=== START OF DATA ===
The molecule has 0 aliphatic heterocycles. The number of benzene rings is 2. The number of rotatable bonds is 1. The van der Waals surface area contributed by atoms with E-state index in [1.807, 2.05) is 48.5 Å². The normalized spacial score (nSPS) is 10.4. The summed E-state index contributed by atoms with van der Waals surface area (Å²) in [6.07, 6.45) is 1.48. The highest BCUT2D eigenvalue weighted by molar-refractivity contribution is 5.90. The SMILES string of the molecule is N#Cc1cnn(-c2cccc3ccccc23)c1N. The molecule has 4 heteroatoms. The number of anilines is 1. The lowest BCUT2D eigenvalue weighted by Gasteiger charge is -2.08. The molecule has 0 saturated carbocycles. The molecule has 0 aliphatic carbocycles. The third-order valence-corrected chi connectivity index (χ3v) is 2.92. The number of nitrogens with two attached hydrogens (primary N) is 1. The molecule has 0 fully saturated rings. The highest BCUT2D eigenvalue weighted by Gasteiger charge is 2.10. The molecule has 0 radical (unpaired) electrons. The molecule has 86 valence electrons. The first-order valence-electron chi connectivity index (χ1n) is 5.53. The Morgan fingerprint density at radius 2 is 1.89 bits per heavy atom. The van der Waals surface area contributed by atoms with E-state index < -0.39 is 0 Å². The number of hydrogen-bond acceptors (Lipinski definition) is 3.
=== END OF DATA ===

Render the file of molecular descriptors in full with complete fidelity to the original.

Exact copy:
The molecule has 0 aliphatic heterocycles. The number of benzene rings is 2. The number of rotatable bonds is 1. The van der Waals surface area contributed by atoms with E-state index in [1.807, 2.05) is 48.5 Å². The normalized spacial score (nSPS) is 10.4. The summed E-state index contributed by atoms with van der Waals surface area (Å²) in [6.07, 6.45) is 1.48. The highest BCUT2D eigenvalue weighted by molar-refractivity contribution is 5.90. The SMILES string of the molecule is N#Cc1cnn(-c2cccc3ccccc23)c1N. The molecule has 4 heteroatoms. The number of anilines is 1. The lowest BCUT2D eigenvalue weighted by Gasteiger charge is -2.08. The molecule has 0 saturated carbocycles. The molecule has 0 aliphatic carbocycles. The third-order valence-corrected chi connectivity index (χ3v) is 2.92. The number of nitrogens with two attached hydrogens (primary N) is 1. The molecule has 0 fully saturated rings. The highest BCUT2D eigenvalue weighted by Gasteiger charge is 2.10. The molecule has 0 radical (unpaired) electrons. The molecule has 86 valence electrons. The first-order valence-electron chi connectivity index (χ1n) is 5.53. The Morgan fingerprint density at radius 2 is 1.89 bits per heavy atom. The van der Waals surface area contributed by atoms with E-state index < -0.39 is 0 Å². The number of hydrogen-bond acceptors (Lipinski definition) is 3.